There it sits, a crocodile handbag, a treasure of the thirties – boxy, sharp-cornered, there is nothing handy about this one. It tells of danger, exploitation and, eventually, luxury. It tells of the achievement of one woman, Edith.
Her birth in 1898 was hazardous. When the midwife pulled her out at last, her disjointed hip crippled her for life. She started life in pain, continued to face and grapple with difficulties all her life until, from this inauspicious beginning, she could become the proud owner of the crocodile handbag.
She went to school in the little village where she was born, eventually becoming a pupil teacher like her mother before her. It was a closed environment; almost everyone married someone from Hambleton or another village a day’s walk away. There was a once daily horse and cart to Selby but otherwise very little chance to see the world outside. Her brother Jack was a constant source of trouble –his fury once publicly cooled off under the full force of the village pump.’ It destroyed him’ she said. He escaped to sea.
With the rise of work on the railway, the family moved to Darlington. Here Edith moved from school teaching to become personal secretary to the MD of a major company in the town.
Snapshots at this time show her on trips to Blackpool, Scarborough, the Isle of Man, even Southampton and Le Havre, often accompanied by her loyal childhood friend, Sam, who was working as a draughtsman.
Nursing her Mother until death from breast cancer had been such a harrowing experience that later she accepted drastic surgery herself, only to find her disfigurement had been unnecessary. In her distress she finally agreed to marry Sam.
Having left his steady job for what seemed better prospects as a commercial traveller, Sam needed a car; he used their house as security. Edith had thought herself secure but, by the time their son was three, she discovered that the house was to be repossessed: everything had to go. Sam must go too. From now on she would manage on her own.
Brother Jack, married and home from sea, gave her work in his new shop until, with savings and references from her previous boss, she managed to raise a loan to buy a tiny corner shop. Here she fended for herself and her son, scrimping and saving, showing a cheery face to her customers. Then, just before the outbreak of war, she managed to buy a larger shop which she extended for accommodation and storage. She sold everything from eggs to coats and corsets, travelling to Leeds each Wednesday to buy her customers’ orders. She ran a Christmas club to keep her customers and their precious ration books!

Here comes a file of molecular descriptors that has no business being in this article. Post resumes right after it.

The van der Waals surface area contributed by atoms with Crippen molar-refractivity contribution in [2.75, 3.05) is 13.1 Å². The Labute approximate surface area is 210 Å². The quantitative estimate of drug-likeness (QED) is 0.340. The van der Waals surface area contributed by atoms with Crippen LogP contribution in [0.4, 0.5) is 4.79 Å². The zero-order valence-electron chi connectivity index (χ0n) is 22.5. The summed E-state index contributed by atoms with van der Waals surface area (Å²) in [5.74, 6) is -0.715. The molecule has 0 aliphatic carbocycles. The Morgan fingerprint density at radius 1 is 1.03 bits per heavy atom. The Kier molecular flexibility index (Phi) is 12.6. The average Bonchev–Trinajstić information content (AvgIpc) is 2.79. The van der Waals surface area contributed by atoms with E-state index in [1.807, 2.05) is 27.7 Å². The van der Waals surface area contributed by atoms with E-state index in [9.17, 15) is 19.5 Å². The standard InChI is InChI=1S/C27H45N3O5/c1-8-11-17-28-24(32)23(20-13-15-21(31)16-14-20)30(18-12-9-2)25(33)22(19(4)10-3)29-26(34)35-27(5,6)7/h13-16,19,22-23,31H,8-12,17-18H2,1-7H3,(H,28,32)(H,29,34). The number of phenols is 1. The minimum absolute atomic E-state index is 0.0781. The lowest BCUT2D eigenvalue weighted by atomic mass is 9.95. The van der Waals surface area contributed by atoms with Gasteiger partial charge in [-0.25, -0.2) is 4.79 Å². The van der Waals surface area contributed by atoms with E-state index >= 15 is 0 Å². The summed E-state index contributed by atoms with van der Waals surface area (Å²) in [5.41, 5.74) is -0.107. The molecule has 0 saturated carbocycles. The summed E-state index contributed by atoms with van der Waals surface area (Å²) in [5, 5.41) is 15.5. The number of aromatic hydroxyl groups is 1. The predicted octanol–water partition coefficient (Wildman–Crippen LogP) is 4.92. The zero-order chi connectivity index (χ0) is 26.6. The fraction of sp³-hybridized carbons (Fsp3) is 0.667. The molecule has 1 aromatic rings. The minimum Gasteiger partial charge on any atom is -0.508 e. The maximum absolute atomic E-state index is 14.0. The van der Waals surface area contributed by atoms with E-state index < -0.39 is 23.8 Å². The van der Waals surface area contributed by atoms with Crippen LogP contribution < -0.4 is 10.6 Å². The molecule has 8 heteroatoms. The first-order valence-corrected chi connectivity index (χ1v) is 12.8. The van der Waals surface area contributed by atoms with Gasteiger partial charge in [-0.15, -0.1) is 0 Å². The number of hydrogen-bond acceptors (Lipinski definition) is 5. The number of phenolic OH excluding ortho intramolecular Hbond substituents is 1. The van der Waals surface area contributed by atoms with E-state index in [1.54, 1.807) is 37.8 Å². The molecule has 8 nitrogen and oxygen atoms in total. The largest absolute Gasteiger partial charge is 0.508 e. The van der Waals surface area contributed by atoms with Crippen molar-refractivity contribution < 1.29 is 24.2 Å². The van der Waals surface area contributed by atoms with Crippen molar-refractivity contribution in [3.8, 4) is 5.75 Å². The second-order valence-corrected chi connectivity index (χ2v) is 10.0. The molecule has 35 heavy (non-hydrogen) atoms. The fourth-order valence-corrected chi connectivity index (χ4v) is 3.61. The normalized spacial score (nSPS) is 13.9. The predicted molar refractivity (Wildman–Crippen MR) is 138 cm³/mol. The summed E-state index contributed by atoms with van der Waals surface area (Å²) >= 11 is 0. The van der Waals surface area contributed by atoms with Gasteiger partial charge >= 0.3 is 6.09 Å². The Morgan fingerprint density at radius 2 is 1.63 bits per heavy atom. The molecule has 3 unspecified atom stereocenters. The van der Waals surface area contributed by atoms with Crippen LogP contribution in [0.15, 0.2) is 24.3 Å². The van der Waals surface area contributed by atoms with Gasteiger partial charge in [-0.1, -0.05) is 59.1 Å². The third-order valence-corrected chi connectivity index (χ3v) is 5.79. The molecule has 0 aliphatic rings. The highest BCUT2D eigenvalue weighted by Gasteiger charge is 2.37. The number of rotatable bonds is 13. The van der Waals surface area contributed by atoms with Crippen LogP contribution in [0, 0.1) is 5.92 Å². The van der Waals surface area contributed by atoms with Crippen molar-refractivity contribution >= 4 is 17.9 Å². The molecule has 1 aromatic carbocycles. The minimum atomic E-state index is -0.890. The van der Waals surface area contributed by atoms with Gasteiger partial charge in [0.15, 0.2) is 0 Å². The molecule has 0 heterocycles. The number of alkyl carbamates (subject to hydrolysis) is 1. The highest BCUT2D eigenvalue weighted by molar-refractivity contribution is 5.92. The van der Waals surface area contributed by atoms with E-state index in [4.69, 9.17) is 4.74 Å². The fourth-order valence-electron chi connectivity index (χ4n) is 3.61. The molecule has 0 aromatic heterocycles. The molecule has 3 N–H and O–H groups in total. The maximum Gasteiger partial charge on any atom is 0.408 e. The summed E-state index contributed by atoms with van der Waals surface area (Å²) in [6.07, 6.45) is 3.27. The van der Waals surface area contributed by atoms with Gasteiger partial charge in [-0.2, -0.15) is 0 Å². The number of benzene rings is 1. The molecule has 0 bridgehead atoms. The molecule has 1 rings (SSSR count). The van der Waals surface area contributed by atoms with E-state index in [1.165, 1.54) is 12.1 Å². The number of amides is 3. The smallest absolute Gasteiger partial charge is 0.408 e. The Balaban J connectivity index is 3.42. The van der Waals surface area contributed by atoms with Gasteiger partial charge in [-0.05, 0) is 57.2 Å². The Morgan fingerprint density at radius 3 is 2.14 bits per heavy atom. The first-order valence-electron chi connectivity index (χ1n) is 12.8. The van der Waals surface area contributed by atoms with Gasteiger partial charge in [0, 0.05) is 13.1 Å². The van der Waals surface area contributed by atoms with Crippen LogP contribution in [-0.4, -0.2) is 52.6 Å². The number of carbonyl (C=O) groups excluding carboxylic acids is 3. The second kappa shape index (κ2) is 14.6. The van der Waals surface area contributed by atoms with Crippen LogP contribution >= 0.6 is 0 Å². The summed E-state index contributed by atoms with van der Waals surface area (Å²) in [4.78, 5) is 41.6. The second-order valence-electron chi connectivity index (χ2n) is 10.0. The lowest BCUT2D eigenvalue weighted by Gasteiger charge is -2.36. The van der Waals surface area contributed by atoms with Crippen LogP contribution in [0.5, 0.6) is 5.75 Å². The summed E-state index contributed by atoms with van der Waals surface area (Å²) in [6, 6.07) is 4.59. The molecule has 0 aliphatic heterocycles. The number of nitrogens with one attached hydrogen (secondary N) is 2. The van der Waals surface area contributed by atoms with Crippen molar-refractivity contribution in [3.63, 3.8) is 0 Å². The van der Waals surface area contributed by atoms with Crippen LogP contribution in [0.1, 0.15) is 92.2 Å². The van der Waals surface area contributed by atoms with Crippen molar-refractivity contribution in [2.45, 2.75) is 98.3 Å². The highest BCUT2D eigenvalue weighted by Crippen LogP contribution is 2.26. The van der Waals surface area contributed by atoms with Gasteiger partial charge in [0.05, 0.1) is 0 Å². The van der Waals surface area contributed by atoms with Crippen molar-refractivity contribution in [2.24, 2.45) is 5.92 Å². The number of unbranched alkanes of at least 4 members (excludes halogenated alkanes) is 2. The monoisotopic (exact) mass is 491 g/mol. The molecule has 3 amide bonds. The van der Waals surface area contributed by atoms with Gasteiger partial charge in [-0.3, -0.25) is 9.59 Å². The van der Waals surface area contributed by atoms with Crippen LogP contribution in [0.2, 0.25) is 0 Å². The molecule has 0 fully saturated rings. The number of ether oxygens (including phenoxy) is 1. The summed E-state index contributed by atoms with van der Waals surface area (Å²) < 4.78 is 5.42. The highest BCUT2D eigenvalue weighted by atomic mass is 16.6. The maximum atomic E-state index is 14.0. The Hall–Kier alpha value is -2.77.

The war meant advantage to Jack, who sold his car and stocked his garage with tins of ham and spam, salmon and Bartlett pears, barter in wartime ‘ if you register with me’. Edith sat up at night counting coupons, doing the books, planning ways of expanding sales, of keeping out of debt, of looking after her son. It was a time of shortages, food rationing and bureaucracy. It was hard, very hard .She coped.
She not only coped, she thrived, but always on the edge.
When I met her she had retired, a smart respectable woman limping in an adapted shoe with smiling dignity, able to travel and enjoy life but hampered by severe deafness which accentuated her overbearing manner: she had learned to be direct and single-minded, assets in business but a handicap in personal relationships.
Like the Queen, she always carried a handbag, a crocodile handbag.
She had surely earned it !